“We learned that the majority of students were from New Jersey and went to their eye doctor still at home,” she says. “They weren’t looking for an eye doctor at all. We dropped the idea of increasing our college student patient base and stopped marketing to them. Meanwhile, another OD in town thought it was a great opportunity and opened a satellite office on campus. She closed it not long after because students weren’t coming.”

Related: The false security of a full schedule

Surveying existing patients

According to Dr. Fishbein, surveying patients can help with any decision in the practice from small to large.

For example, Dr. Fishbein has learned that sometimes when her staff offers input on a decision, such as what new frame line to add or what magazines to place in the reception area, it’s what the staff wants, not what patients want.

Conducting a survey about it tells you what patients want.

“Whatever they picked, that’s what we got,” Dr. Fishbein says.

Dr. Fishbein recently moved the practice to a new location.

 

“We surveyed our patients about the location,” she says. “Would they continue to see us? What did they think about that location? We learned that they would continue to come. About the location, they commented about the traffic and they hoped there would be more parking. I didn’t even know parking was a problem at our current location. We opted for a different location due to the traffic comments, and we made sure patients knew there was ample parking.”

Patients also commented on the survey that they wanted a device charging station at the new location, so Dr. Fishbein made sure that was included in the office plans.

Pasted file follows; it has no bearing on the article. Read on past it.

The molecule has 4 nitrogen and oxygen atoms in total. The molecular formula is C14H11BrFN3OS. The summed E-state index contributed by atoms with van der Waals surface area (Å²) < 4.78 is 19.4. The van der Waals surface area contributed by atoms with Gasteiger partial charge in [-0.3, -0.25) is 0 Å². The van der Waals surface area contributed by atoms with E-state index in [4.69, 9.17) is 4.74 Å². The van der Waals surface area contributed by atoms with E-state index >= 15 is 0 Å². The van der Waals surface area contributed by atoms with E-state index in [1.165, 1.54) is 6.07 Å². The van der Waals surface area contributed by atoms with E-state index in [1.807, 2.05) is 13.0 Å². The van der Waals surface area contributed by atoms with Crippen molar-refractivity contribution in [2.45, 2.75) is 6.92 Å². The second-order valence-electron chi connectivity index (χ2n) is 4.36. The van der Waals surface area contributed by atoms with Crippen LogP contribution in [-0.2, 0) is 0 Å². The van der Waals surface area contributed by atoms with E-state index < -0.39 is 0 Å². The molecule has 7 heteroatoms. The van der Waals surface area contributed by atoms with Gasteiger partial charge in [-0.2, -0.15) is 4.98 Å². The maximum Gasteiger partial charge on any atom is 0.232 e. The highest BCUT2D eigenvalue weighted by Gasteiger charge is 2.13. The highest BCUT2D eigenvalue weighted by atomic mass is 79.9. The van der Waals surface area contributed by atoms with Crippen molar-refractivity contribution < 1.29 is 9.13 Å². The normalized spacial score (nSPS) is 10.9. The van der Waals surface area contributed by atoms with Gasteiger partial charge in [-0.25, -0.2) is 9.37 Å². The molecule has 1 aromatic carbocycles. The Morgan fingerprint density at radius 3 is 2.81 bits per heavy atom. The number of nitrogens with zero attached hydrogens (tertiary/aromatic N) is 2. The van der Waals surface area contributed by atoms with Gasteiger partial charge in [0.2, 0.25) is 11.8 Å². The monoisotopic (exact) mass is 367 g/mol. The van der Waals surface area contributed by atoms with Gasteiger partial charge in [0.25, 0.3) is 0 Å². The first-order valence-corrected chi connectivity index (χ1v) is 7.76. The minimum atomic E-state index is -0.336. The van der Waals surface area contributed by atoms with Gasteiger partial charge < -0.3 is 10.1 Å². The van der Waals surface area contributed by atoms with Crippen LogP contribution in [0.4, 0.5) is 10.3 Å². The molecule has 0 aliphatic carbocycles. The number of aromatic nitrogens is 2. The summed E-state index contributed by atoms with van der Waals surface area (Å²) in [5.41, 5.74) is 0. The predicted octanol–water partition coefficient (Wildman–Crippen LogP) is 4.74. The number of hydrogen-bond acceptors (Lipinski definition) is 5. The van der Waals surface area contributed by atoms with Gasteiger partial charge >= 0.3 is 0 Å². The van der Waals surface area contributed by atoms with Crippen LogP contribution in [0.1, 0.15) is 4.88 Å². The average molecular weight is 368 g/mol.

Other decisions which can be helped by surveying patients:

• Choosing a new frame line

• Interest in new products

• Acceptance of new technology

• Learning problems that need solutions

“Patients will tell you what they want if you only ask them,” Dr. Fishbein says.

Like many practices, Dr. Fishbein’s practice has seen its capture rate (the number of patients buying glasses) decrease. Nothing had changed at the practice to explain the drop. The staff was certain it was because the practice didn’t carry certain frame brands.

She learned that for those who didn’t buy glasses from the practice, price was the most important factor. Style was most important for those who did buy.

“Patients are telling us they aren’t shopping for brand,” Dr. Fishbein says.

She also asked open-ended questions about what would make patients more likely to buy glasses from the practice. Patients answered with comments about budget frames and lower prices.

Related: The benefits of cleaning out your practice

“Rather than bringing in brands that were priced comparable to those we had, we brought in lower-priced frame lines,” Dr. Fishbein says.

Post-experience surveys

Many businesses know surveys work. That’s why all of us are seeing more and more surveys sent to us from hotels, airlines, banks, and more.

“I just got a survey from the garage where I got my car’s oil changed,” Dr. Fishbein says.

Post-experience surveys really want to know one thing: How likely is it that you would recommend the business to a friend our colleague?

This is called the net promoter score, says Gary Gerber, OD, founder of The Power Practice.

Ask this question with a scale of 1 to 10.

Those who answer 9 or 10 are practice promoters.

Those who answer 6, 7, or 8 are passive about the practice.

Those who answer 1 through 5 are detractors of the practice.

The net promoter score is calculated by subtracting the percentage of detractors from the percentage of promoters.

“The Power Practice’s best client practices have a net promoter score of 90 or above,” Dr. Gerber says. “They really work at it.”

 

Familiar companies use net promoter scores as well:

• Amazon: 69

• Google: 38

• Tesla: 97

Find net promoter scores for other companies at npsbenchmarks.com.

Tips for surveying patients after their visit include:

• Be careful in choosing who receives the survey depending on what information is desired.

• Use a Likert scale with an even number to avoid having a middle choice.

• Place yes/no questions early in the survey so people aren’t tired when they get to the question and simply say “yes.” Doing so is called the “yes bias.”

• About 30 responses allows for commonalities in answers to be seen.

• Ask 7s and 8s why they gave that score. “That’s the only question you need to ask,” Dr. Gerber says. “You know what you need to fix, and you know what works.”